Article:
• Promptly recognize when a lost link has occurred;
  • Show an ability to regain control of the sRPAS if it reconnects the lost link;
  • Take an appropriate course of action, once link has been re-established and confirmed; and
  • Contact the appropriate facility to provide information on the lost link if needed.

“Fly away” procedures

Knowledge requirements for Visual line of sight operations
Small basic operation Small advanced operation Topics
n/a applies Verbally demonstrate the ability to perform all the needed actions relating to a “fly away” situation.

The small RPAS pilot operating within visual line of sight must be able to:

  • Perform the following tasks without undue delay:
    • Identify and record their present position
    • Identify and record the direction and altitude the sRPAS was last seen travelling
    • Estimate the approximate available flight time that will remain with the fuel/power on board upon arrival at the destination (Example: 15 minutes)
  • Without delay contact the appropriate facility to provide information on the “fly away” if needed.

Perform a landing

Knowledge requirements for Visual line of sight operations
Small basic operation Small advanced operation Topics
n/a applies Perform an organized and efficient safe arrival.

The small RPAS pilot operating within visual line of sight must be able to:

  • Use an organized and efficient procedure to land;
  • Comply with all arrival clearances and instructions if the flight review is conducted in controlled airspace;
  • Complete appropriate checklists;
  • Note landing time;
  • Secure the sRPAS.

 

New Canadian Drone Regulations – SFOCs

While the intent of the new regulations, coming into effect June 1 2019, is to remove the reliance on SFOCs, there are still instances where they will be required.

As per the new regulations outlined in CG2:

Subpart 3 — Special Flight Operations — Remotely Piloted Aircraft Systems
Prohibition
903.01 No person shall conduct any of the following operations using a remotely piloted aircraft system that includes a remotely piloted aircraft having a maximum take-off weight of 250 g (0.55 pounds) or more unless the person complies with the provisions of a special flight operations certificate — RPAS issued by the Minister under section 903.03:

(a) the operation of a system that includes a remotely piloted aircraft having a maximum take-off weight of more than 25 kg (55 pounds);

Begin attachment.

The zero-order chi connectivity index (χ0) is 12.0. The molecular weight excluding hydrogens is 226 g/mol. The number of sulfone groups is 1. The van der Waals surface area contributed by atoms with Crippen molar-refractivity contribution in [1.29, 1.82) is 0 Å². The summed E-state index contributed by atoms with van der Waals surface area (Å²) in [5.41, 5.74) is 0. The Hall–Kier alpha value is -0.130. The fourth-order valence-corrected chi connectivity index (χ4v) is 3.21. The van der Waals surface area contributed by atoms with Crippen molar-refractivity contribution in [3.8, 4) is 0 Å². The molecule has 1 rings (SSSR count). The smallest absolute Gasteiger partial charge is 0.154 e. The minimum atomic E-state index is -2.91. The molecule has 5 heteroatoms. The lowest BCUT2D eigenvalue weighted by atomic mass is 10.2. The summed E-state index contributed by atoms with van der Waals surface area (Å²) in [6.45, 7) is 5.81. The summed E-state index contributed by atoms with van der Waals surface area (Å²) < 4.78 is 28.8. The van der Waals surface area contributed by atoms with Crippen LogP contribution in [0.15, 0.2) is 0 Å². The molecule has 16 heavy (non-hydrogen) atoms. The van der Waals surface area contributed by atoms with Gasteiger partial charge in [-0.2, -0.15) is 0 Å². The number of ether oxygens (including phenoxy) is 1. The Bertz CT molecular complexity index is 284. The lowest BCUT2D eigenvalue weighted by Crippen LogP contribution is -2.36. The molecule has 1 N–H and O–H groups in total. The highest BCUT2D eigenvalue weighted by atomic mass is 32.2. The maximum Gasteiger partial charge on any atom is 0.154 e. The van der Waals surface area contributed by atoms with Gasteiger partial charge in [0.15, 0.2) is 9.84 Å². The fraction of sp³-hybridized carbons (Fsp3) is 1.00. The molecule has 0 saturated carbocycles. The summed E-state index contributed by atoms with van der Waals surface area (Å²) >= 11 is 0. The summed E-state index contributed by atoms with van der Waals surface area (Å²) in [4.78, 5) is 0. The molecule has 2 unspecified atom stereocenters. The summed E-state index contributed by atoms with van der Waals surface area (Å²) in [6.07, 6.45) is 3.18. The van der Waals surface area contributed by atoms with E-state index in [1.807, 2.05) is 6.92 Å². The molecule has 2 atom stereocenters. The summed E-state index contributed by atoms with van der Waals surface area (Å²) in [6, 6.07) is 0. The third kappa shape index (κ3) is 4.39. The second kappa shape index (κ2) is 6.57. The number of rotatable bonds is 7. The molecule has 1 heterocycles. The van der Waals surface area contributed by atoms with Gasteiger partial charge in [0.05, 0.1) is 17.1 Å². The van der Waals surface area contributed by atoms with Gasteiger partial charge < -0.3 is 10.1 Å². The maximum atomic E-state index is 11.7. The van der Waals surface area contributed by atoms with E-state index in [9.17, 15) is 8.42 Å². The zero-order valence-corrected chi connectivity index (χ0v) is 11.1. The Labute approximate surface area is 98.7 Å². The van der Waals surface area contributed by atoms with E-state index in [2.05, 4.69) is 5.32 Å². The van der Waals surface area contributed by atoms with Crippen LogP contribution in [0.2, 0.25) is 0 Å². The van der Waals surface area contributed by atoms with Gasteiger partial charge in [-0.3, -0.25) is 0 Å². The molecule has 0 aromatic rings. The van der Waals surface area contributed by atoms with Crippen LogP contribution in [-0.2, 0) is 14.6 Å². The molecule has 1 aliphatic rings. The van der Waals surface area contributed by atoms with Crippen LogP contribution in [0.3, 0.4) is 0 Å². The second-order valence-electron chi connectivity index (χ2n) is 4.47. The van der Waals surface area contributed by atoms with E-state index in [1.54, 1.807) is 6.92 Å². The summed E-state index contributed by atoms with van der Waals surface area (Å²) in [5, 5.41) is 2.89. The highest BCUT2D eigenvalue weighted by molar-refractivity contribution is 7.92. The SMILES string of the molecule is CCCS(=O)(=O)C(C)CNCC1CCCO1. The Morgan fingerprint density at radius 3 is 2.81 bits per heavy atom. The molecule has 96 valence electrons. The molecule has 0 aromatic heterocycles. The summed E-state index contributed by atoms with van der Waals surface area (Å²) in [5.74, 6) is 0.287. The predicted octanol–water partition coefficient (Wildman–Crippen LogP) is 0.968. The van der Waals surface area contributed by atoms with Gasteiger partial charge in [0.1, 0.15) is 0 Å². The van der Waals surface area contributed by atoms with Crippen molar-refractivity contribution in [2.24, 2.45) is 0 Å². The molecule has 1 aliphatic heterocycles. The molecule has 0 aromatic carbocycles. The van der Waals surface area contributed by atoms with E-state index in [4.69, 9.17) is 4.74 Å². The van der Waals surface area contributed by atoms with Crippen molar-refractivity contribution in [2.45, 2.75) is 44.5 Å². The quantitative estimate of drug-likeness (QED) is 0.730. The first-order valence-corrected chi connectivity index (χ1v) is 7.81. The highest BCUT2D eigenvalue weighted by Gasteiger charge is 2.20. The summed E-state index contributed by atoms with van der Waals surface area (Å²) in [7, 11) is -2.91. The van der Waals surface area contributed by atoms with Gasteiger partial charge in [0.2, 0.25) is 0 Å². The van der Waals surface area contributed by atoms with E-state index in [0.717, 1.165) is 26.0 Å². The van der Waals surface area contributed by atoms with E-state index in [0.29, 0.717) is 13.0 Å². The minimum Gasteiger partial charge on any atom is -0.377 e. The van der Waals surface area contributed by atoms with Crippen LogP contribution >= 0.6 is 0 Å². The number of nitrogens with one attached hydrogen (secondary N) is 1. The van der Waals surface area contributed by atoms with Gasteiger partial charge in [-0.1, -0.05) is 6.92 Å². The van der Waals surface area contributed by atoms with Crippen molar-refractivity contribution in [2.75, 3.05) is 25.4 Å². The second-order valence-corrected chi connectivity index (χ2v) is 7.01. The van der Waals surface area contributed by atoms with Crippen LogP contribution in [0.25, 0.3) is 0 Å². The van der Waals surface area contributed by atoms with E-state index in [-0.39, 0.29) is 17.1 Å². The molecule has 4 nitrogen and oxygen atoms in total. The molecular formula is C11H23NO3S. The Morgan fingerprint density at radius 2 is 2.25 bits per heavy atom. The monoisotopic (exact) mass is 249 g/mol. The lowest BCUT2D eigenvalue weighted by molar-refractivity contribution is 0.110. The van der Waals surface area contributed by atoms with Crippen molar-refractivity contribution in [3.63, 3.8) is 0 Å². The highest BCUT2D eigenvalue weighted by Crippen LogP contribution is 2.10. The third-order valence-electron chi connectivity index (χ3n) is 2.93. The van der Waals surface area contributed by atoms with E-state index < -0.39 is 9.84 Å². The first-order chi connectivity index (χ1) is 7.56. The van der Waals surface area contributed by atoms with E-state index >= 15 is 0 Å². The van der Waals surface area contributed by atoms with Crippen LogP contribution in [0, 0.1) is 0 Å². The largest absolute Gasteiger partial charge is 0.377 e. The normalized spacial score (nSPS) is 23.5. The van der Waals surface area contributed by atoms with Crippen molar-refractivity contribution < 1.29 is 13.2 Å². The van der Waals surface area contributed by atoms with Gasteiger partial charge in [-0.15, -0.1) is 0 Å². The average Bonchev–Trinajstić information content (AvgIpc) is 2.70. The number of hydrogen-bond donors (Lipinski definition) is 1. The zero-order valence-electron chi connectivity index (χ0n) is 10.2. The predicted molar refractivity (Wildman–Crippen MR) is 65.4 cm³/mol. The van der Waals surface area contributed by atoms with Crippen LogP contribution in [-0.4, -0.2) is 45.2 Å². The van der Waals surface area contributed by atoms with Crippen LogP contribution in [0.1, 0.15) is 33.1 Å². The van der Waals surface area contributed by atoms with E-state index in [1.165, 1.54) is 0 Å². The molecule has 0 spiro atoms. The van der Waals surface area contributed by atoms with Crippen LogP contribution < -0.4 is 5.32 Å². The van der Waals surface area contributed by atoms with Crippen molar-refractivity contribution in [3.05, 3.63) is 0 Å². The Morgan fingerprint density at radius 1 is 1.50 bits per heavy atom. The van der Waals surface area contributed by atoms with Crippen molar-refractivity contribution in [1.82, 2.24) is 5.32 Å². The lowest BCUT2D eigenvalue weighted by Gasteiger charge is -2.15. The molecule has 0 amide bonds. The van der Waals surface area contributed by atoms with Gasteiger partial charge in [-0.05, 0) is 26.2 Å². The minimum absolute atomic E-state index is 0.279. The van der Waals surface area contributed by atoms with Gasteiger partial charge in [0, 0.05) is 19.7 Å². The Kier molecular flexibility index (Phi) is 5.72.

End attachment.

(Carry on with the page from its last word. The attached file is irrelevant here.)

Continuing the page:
(b) the operation of a system beyond visual line-of-sight, as referred to in subsection 901.11(2);
(c) the operation of a system by a foreign operator or pilot who has been authorized to operate remotely piloted aircraft systems by the foreign state;
(d) the operation of a remotely piloted aircraft at an altitude greater than those referred to in subsection 901.25(1), unless the operation at a greater altitude is authorized under subsection 901.71(2);
(e) the operation of more than five remotely piloted aircraft at a time from a single control station, as referred to in subsection 901.40(2);
(f) the operation of a system at a special aviation event or at an advertised event, as referred to in section 901.41;
(g) the operation of a system when the aircraft is transporting any of the payloads referred to in subsection 901.43(1);
(h) the operation of a remotely piloted aircraft within three nautical miles of an aerodrome operated under the authority of the Minister of National Defence, as referred to in subsection 901.47(3); and
(i) any other operation of a system for which the Minister determines that a special flight operations certificate — RPAS is necessary to ensure aviation safety or the safety of any person.

Two interesting items of note:

(h) the operation of a remotely piloted aircraft within three nautical miles of an aerodrome operated under the authority of the Minister of National Defence

This could impact many that often operate near DND managed aerodromes and heilpads, such as Shearwater in Halifax.

On plus side there is no mention of lasers as dangerous payload, so eye safe Lidar systems should be possible under the permit and not require a separate SFOC. This had been a concern raised during the feedback period.

 

New Canadian Drone Regulations – Foreign Operators

Under the new Canadian drone regulations, that come into effect June 1 2019, non Canadian foreign operators will be required to have an SFOC in place.  The Basic and Advanced permits do not apply.

As per the new regulations outlined in CG2:

Canada has not identified reciprocal foreign operator privileges with the United States. The FAA requires foreign commercial operators to register their RPAS in the country in which they are eligible to register and obtain operating authority from the Department of Transportation. In Canada, foreign operators are eligible to apply for a SFOC providing they are legally entitled to conduct the same operation in their own country. They need to provide evidence of such approvals when they apply for a SFOC.

 

Subpart 3 — Special Flight
Operations — Remotely Piloted
Aircraft Systems
Prohibition